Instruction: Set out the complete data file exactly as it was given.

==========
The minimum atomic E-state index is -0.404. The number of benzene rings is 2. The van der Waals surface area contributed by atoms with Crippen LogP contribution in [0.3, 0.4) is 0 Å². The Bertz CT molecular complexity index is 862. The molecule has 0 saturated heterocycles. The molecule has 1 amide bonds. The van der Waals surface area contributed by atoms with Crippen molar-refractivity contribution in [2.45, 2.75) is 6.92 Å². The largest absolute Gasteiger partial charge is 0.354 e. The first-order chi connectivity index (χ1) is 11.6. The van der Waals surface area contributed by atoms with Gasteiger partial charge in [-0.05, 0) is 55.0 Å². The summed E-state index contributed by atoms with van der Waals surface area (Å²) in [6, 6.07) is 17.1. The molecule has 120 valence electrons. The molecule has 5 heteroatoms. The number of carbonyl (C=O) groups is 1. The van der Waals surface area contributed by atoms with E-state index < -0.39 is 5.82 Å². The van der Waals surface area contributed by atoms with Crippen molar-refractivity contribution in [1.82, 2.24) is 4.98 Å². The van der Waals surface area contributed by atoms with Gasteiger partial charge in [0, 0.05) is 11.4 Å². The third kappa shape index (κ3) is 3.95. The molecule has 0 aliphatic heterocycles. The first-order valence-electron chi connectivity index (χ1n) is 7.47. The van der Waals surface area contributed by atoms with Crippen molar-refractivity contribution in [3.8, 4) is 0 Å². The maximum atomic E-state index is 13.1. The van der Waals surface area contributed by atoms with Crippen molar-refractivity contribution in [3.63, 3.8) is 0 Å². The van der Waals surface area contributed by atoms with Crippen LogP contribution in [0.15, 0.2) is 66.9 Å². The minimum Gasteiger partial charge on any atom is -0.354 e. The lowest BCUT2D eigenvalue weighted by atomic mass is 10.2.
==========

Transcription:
The minimum atomic E-state index is -0.404. The number of benzene rings is 2. The van der Waals surface area contributed by atoms with Crippen LogP contribution in [0.3, 0.4) is 0 Å². The Bertz CT molecular complexity index is 862. The molecule has 0 saturated heterocycles. The molecule has 1 amide bonds. The van der Waals surface area contributed by atoms with Crippen molar-refractivity contribution in [2.45, 2.75) is 6.92 Å². The largest absolute Gasteiger partial charge is 0.354 e. The first-order chi connectivity index (χ1) is 11.6. The van der Waals surface area contributed by atoms with Gasteiger partial charge in [-0.05, 0) is 55.0 Å². The summed E-state index contributed by atoms with van der Waals surface area (Å²) in [6, 6.07) is 17.1. The molecule has 120 valence electrons. The molecule has 5 heteroatoms. The number of carbonyl (C=O) groups is 1. The van der Waals surface area contributed by atoms with E-state index < -0.39 is 5.82 Å². The van der Waals surface area contributed by atoms with Crippen molar-refractivity contribution in [1.82, 2.24) is 4.98 Å². The van der Waals surface area contributed by atoms with Gasteiger partial charge in [0, 0.05) is 11.4 Å². The third kappa shape index (κ3) is 3.95. The molecule has 0 aliphatic heterocycles. The first-order valence-electron chi connectivity index (χ1n) is 7.47. The van der Waals surface area contributed by atoms with Crippen molar-refractivity contribution in [3.8, 4) is 0 Å². The maximum atomic E-state index is 13.1. The van der Waals surface area contributed by atoms with Crippen molar-refractivity contribution in [3.63, 3.8) is 0 Å². The van der Waals surface area contributed by atoms with Crippen LogP contribution in [0.15, 0.2) is 66.9 Å². The minimum Gasteiger partial charge on any atom is -0.354 e. The lowest BCUT2D eigenvalue weighted by atomic mass is 10.2.